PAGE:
It won’t happen this season, but the Mets and Wright should be thinking about the next four years because it is fairly obvious he’s not going to make the end of his career at third.

There are several options:

FORCED RETIREMENT: They could buy him out, which is what they did with Jason Bay and Michael Cuddyer. Neither side wants this, but Wright’s pride probably will make him consider this option over time.

Wright, at 33, has seven homers, but only 14 RBI, He has a respectable .350 on-base percentage. What is not are his strikeouts, with 55 in 137 at-bats. Wright is batting .226 with 31 hits. If you flipped the strikeouts with hits, his average would be .401. That emphasizes the importance of the strikeouts.

There are a lot of reasons for the strikeouts, with his back one of them. I know Wright doesn’t like how he’s playing, but I also know he has too much pride and integrity to just take the money. He has to know something has to change.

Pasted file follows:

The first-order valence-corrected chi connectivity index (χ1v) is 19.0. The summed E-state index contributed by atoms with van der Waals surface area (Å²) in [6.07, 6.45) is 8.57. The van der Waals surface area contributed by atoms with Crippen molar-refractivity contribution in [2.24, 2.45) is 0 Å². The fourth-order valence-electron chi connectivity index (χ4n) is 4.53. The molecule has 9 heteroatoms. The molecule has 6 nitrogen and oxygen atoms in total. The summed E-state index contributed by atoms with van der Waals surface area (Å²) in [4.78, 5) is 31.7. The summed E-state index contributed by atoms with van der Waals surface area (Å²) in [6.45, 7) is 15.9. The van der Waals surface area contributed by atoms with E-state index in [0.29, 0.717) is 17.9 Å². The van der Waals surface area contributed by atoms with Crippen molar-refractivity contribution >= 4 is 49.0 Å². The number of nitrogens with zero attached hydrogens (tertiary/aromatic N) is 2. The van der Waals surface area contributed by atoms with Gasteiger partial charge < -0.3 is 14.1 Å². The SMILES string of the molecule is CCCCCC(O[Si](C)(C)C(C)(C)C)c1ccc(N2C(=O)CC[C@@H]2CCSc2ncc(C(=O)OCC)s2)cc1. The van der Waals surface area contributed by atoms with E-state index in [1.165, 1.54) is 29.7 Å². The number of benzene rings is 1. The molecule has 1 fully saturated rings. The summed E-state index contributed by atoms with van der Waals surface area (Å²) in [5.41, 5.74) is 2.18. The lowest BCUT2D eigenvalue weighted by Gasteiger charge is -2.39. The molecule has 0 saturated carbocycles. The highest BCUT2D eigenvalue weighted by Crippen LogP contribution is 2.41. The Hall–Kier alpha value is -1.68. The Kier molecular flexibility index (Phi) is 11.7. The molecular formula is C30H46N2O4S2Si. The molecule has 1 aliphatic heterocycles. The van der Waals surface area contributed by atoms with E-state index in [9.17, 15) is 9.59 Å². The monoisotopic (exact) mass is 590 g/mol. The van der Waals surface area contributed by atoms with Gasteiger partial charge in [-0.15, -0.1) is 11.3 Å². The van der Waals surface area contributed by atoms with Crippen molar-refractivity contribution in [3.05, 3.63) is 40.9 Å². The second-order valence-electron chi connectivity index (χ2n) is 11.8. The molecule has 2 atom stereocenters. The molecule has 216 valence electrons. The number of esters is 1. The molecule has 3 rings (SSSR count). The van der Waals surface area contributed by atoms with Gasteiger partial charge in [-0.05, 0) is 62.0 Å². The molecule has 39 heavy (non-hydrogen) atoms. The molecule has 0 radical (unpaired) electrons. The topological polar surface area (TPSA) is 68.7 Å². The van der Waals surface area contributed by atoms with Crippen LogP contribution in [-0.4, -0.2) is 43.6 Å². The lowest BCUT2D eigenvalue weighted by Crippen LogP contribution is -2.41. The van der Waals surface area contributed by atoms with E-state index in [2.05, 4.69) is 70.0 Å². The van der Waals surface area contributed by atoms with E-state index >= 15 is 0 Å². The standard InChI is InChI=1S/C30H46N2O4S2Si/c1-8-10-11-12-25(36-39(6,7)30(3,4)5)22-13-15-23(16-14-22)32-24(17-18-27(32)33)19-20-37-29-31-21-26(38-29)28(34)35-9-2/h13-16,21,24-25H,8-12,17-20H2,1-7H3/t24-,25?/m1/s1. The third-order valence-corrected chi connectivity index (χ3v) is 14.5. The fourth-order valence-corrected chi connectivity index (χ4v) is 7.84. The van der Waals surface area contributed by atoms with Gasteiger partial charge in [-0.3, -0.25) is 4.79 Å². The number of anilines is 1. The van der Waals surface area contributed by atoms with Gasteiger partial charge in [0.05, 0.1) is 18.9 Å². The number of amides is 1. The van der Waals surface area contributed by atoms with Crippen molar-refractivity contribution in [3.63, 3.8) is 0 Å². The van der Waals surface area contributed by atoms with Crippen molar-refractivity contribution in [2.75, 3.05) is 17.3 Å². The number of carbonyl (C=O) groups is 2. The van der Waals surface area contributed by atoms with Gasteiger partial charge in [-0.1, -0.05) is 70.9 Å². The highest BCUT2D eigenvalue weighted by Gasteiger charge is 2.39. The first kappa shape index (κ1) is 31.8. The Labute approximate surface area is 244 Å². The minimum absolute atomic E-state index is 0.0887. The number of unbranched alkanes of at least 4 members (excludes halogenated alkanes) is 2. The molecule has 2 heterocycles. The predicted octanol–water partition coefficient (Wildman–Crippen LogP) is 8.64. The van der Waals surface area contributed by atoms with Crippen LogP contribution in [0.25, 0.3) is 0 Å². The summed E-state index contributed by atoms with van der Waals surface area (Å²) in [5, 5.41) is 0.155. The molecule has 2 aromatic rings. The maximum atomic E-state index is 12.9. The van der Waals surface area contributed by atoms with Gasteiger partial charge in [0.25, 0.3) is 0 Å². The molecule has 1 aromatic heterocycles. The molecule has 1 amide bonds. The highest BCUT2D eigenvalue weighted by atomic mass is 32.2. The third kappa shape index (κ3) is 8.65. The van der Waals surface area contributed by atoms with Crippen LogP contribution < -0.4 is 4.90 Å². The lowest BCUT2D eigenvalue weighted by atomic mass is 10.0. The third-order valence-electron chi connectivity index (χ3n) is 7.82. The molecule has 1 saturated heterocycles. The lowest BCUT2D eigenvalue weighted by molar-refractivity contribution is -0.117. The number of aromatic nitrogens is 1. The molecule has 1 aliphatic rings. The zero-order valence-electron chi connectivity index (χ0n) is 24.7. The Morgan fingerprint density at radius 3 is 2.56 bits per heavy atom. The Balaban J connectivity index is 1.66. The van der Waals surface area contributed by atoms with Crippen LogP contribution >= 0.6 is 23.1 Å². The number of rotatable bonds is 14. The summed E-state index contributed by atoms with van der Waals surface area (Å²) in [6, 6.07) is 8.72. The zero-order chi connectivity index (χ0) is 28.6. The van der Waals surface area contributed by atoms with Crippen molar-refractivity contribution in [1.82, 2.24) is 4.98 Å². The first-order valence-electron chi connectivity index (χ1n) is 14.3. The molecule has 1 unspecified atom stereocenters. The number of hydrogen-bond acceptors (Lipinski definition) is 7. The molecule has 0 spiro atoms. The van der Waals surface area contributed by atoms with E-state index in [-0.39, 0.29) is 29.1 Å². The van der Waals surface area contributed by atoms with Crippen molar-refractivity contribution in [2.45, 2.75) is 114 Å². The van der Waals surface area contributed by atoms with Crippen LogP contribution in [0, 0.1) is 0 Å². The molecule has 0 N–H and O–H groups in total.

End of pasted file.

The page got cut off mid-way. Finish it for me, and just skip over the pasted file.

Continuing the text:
POSITION CHANGE: Where would he go? First base and left field are the only possibilities.

I floated the idea of left field last summer because it would have the least amount of stress on his back. His throwing shouldn’t be a problem because he wouldn’t have to throw sidearm.

There’s less pounding on his back in the outfield because he won’t have the deep bending before every pitch. I know you’re thinking about Michael Conforto, but it wouldn’t hurt to try him at right field. As far as Curtis Granderson, he has one more year after 2016.

Yes, there’s crouching at first base, but it isn’t as intense as playing third base because a lot of time he’ll be holding runners which does not require as deep a crouch.

As a corner infielder, Wright should quickly pick up the nuances of the new position. As for Lucas Duda, the Mets don’t have to offer him arbitration and he can leave as a free agent.

METS GAME WRAP

May 31, 2016, @ Citi Field

Game: #51          Score:  White Sox 6, Mets 4

Record: 29-22     Streak: L 1

Standings: Second, NL East, two games behind the Nationals.  Playoffs: Tied with Pittsburgh for No. 1 WC.

Runs: 194    Average:  3.8   Times 3 or less: 24